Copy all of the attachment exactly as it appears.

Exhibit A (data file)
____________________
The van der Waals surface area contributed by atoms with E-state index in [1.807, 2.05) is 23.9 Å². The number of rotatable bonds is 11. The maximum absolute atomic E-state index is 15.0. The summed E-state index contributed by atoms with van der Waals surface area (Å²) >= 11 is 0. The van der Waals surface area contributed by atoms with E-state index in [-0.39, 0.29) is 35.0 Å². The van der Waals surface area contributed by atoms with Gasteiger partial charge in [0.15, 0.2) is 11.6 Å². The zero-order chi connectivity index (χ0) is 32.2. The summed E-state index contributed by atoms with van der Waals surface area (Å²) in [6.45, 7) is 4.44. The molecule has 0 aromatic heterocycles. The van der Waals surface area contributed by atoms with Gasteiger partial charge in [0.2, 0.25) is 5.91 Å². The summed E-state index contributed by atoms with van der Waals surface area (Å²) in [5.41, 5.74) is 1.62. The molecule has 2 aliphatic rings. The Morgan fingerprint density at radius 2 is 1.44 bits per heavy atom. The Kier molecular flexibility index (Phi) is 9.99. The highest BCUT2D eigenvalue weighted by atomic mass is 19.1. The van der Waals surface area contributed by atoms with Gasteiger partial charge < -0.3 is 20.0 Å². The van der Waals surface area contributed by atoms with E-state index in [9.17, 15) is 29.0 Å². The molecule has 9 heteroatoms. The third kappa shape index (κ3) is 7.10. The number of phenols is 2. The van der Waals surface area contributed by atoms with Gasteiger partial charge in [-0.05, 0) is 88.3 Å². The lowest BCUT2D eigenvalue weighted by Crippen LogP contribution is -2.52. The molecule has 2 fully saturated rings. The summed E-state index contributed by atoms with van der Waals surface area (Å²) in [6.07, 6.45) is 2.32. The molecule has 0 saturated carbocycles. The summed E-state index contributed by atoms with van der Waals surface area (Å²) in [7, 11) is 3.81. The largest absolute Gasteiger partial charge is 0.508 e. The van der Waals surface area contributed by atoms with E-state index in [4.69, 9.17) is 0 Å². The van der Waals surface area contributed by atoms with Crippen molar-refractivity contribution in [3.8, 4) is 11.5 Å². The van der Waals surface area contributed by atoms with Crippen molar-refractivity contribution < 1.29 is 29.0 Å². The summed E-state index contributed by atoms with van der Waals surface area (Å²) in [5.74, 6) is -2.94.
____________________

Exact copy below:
The van der Waals surface area contributed by atoms with E-state index in [1.807, 2.05) is 23.9 Å². The number of rotatable bonds is 11. The maximum absolute atomic E-state index is 15.0. The summed E-state index contributed by atoms with van der Waals surface area (Å²) >= 11 is 0. The van der Waals surface area contributed by atoms with E-state index in [-0.39, 0.29) is 35.0 Å². The van der Waals surface area contributed by atoms with Gasteiger partial charge in [0.15, 0.2) is 11.6 Å². The zero-order chi connectivity index (χ0) is 32.2. The summed E-state index contributed by atoms with van der Waals surface area (Å²) in [6.45, 7) is 4.44. The molecule has 0 aromatic heterocycles. The van der Waals surface area contributed by atoms with Gasteiger partial charge in [0.2, 0.25) is 5.91 Å². The summed E-state index contributed by atoms with van der Waals surface area (Å²) in [5.41, 5.74) is 1.62. The molecule has 2 aliphatic rings. The Morgan fingerprint density at radius 2 is 1.44 bits per heavy atom. The Kier molecular flexibility index (Phi) is 9.99. The highest BCUT2D eigenvalue weighted by atomic mass is 19.1. The van der Waals surface area contributed by atoms with Gasteiger partial charge < -0.3 is 20.0 Å². The van der Waals surface area contributed by atoms with E-state index in [9.17, 15) is 29.0 Å². The molecule has 9 heteroatoms. The third kappa shape index (κ3) is 7.10. The number of phenols is 2. The van der Waals surface area contributed by atoms with Gasteiger partial charge in [-0.05, 0) is 88.3 Å². The lowest BCUT2D eigenvalue weighted by Crippen LogP contribution is -2.52. The molecule has 2 fully saturated rings. The summed E-state index contributed by atoms with van der Waals surface area (Å²) in [6.07, 6.45) is 2.32. The molecule has 0 saturated carbocycles. The summed E-state index contributed by atoms with van der Waals surface area (Å²) in [7, 11) is 3.81. The largest absolute Gasteiger partial charge is 0.508 e. The van der Waals surface area contributed by atoms with E-state index in [4.69, 9.17) is 0 Å². The van der Waals surface area contributed by atoms with Crippen molar-refractivity contribution in [3.8, 4) is 11.5 Å². The van der Waals surface area contributed by atoms with Crippen molar-refractivity contribution < 1.29 is 29.0 Å². The summed E-state index contributed by atoms with van der Waals surface area (Å²) in [5.74, 6) is -2.94.